(Bloomberg) -- U.S. shale oil production is set to rise next year following the rally in prices since OPEC’s Nov. 30 meeting in Vienna, according to the International Energy Agency, which had predicted a decline in its previous report.
“U.S. LTO is expected to continue to decline through the end of the year before rising marginally over 2017,” the IEA said, referring to light tight oil, a synonym for shale oil. In November, the agency forecast shale-oil output would decline by about 200,000 barrels a day next year, following a half a million barrel-a-day decline in 2016.
With the rally in oil prices following OPEC’s deal with other producers including Russia to slash output from January by almost 1.8 million barrels a day, “activity in the U.S. shale patch is expected to increase in the coming months,” the IEA said. The agency notes that in third-quarter results, some U.S. shale oil producers had already signaled plans to increase spending this year and next.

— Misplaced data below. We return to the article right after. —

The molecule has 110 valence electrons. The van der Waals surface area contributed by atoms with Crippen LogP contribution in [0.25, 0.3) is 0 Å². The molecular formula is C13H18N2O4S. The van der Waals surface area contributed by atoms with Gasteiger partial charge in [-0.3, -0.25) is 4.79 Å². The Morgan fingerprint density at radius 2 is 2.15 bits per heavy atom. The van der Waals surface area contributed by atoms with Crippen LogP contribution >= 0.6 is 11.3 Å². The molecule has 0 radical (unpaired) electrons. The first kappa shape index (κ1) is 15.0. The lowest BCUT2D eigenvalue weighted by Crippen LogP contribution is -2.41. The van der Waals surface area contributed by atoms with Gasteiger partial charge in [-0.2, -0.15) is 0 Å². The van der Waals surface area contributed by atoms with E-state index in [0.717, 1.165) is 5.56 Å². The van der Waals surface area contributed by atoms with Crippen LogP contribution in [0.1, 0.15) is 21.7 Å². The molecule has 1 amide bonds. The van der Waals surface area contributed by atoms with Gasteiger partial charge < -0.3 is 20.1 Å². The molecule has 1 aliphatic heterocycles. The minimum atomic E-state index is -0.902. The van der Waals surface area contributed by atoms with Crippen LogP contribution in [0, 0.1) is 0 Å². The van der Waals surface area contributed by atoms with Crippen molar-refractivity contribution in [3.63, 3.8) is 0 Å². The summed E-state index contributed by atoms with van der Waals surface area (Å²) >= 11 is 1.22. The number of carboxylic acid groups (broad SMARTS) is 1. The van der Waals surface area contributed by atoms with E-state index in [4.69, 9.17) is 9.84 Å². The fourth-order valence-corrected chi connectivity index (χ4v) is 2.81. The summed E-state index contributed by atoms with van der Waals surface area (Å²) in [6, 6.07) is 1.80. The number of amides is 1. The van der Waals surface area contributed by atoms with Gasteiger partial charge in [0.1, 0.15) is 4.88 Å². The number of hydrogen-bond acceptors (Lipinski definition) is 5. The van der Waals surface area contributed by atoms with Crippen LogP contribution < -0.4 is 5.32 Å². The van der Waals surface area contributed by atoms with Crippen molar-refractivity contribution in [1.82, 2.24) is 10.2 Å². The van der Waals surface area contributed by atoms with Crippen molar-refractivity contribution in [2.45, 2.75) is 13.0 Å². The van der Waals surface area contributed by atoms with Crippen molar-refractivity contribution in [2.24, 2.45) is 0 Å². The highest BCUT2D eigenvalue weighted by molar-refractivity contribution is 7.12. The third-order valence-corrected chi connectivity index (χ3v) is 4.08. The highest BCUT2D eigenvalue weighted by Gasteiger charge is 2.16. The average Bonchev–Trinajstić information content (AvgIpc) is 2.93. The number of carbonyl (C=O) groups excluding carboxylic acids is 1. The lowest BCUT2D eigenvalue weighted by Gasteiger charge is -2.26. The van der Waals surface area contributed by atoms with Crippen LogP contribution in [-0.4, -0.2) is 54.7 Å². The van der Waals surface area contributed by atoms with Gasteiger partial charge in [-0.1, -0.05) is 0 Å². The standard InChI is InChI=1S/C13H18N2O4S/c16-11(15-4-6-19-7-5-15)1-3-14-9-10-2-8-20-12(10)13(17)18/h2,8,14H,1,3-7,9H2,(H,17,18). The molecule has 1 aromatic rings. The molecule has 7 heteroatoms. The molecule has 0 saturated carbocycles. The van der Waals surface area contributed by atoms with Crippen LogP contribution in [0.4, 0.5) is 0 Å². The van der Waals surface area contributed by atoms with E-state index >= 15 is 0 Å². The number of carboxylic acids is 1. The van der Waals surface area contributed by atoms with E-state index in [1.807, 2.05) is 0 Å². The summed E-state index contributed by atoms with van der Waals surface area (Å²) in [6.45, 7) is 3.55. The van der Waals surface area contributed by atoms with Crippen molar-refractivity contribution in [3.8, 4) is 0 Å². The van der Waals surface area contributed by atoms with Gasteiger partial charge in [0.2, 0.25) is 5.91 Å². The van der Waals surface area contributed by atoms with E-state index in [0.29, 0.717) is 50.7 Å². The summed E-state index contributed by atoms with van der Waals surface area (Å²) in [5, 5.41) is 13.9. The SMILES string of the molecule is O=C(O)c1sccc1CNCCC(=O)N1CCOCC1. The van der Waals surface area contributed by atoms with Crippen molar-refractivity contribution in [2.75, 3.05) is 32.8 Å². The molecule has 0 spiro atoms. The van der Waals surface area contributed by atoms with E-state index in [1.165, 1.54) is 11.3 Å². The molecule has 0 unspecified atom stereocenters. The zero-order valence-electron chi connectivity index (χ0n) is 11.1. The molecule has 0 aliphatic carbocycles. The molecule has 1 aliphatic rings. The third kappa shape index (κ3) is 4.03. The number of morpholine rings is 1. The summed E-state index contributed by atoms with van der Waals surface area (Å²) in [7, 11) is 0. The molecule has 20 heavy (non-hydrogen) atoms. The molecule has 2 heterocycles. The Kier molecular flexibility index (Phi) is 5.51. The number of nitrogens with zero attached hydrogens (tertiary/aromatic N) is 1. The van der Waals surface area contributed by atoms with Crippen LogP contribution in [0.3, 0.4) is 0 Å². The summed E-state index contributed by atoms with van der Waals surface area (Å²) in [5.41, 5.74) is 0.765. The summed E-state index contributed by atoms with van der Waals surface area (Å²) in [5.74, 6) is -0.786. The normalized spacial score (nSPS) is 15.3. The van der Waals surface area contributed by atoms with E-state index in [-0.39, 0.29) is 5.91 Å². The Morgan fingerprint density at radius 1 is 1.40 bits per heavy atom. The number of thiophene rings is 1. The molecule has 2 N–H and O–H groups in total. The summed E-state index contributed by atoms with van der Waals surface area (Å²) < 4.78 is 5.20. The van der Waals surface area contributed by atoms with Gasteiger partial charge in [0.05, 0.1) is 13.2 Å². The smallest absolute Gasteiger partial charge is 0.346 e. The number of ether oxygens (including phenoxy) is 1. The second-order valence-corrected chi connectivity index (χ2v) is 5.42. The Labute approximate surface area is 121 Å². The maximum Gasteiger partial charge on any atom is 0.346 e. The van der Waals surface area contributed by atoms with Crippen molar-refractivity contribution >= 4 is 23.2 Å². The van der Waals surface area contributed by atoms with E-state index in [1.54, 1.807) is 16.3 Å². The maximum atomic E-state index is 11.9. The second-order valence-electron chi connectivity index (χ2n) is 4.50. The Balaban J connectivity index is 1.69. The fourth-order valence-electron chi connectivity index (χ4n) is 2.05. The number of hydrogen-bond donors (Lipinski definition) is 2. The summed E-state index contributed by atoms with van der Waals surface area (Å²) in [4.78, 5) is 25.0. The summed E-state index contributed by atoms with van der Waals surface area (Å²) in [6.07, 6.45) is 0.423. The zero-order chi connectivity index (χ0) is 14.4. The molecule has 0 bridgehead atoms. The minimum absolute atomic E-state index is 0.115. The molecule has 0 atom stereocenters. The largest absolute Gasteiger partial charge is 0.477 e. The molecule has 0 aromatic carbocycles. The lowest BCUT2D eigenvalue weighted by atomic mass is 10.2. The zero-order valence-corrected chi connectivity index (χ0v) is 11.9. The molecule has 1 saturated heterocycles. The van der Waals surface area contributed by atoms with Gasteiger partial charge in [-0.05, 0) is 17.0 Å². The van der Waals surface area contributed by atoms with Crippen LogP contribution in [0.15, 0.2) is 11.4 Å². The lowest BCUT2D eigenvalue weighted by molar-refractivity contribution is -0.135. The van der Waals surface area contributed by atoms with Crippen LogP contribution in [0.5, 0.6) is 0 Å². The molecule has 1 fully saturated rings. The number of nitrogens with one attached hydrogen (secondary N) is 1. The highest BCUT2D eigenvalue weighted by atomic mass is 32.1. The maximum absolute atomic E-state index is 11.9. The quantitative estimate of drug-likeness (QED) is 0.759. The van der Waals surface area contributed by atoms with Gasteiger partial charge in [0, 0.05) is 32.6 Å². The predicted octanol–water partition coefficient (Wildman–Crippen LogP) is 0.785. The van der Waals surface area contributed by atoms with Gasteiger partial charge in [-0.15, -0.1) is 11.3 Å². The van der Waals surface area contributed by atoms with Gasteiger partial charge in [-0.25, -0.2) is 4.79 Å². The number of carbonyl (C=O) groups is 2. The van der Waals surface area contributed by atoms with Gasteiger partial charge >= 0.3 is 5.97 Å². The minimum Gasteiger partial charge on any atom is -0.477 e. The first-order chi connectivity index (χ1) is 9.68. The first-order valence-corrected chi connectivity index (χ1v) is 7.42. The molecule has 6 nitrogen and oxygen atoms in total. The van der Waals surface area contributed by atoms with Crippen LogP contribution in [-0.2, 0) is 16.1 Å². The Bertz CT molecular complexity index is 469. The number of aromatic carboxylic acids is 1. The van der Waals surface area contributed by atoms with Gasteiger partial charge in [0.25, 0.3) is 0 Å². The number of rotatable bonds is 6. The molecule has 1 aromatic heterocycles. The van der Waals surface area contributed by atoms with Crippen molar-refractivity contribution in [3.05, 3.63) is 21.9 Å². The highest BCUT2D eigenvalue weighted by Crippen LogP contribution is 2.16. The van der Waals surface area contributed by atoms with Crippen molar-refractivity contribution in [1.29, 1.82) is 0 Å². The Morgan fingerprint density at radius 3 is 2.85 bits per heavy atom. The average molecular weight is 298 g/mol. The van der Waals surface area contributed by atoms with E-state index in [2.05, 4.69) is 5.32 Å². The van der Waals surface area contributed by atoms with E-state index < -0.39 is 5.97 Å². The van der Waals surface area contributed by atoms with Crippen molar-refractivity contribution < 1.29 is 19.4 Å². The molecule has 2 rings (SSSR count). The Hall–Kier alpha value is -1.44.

The IEA also highlighted the rise in the rig count, particularly in the Permian basin. The number of rigs drilling for oil reached 498 as of Dec. 9, the most since January, according to data from Baker Hughes Inc.
“After more than two years of very difficult times, the U.S. shale business model seems on a much more sustainable path,” it said. “Nonetheless, it remains to be seen whether companies can remain cash flow positive when the industry scales up activity and capital spending and as upward pressure on costs once again takes hold.”